A production like MS Codex 1070 would require a combination of artistic skill and access to the historical sources necessary to trace five centuries of Leicester ancestors. There were only so many people living in England in the 1570s with the requisite background; many would have been professional heralds associated with the College of Arms who, in addition to researching and adjudicating official grants of titles, undertook deluxe manuscript productions for wealthy patrons.
Penn Codex 1070 tells us nothing about who made it, or to whom it was originally presented, but it is clearly is a professional production, not the work of an amateur. Flipping through its pages (see for yourself here), it is easy to appreciate how much careful planning the manuscript would have required: whoever created the manuscript had to arrange his pages so that there was sufficient room for both the text and the accompanying roundels. The roundels needed to be appropriately sized for the text they contain, but also leave room for the carefully detailed shields and the branches that link them. At certain points, branches merge with, or diverge from, one another, and getting this right would have required special attention when the pages were laid out.
Codex 1070 is unusual in that the branches extend all the way into the upper and lower margins, creating them impression of vertical continuity from page to page. By doing so, I think whoever created the manuscript meant to take a well-established format for displaying genealogical information—the armorial roll, or scroll (see, for example, Penn MS 1066)—and adapt it to the codex format, which would have allowed for easier reading, storage, and transportation.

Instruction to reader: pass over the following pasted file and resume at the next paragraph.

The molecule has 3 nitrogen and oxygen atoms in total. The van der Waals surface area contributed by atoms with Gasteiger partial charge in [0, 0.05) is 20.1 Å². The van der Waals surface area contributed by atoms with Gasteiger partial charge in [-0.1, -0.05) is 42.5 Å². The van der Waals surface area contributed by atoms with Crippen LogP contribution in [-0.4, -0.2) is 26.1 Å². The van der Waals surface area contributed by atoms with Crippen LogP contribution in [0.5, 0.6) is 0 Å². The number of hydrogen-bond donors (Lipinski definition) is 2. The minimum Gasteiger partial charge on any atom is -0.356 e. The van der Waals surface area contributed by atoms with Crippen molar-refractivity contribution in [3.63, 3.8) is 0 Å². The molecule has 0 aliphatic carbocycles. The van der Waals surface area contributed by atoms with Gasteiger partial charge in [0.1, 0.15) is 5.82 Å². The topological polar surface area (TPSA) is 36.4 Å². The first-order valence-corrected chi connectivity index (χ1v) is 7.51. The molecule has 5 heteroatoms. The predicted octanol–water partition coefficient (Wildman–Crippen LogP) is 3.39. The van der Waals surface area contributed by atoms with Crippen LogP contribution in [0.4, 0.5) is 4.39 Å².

The image below shows how the maker of this book worked in stages, assembling each page in layers: First, he ruled the page using plumb line; then he wrote the text. Next, he added illustrative details, including the naturalistic branches and leaves, and the more formalized depictions of coats of arms. Finally, he added decorative red lining around the margins.
The completed manuscript tells the story of Leicester’s ancestors in a number of distinct and reinforcing ways: there is the explanatory text itself; the abbreviated version of that text found in the roundels; the visual connections created by the branches and leaves (which, as the opening note tells us, reflect the status of the branch of the family being depicted); and finally the more standardized and stylized coats of arms which, as they are impaled and quartered over many generations, become increasingly complex. Much of what is described verbally in the text could be extrapolated from the last, largest and most intricate coat of arms displayed in the manuscript:
In my quest to learn more about this manuscript, I needed to go beyond what the book alone could tell me, so I turned to its provenance. Before the manuscript came to Penn, it was owned by Madeline Pelner Cosman, who was a medievalist, medical lawyer, and anti-immigration activist, as well as book and gun collector. The last lines of her 2006 New York Times obituary state, “Ms. Cosman also leaves behind a vast library of illuminated manuscripts and a large collection of handguns.”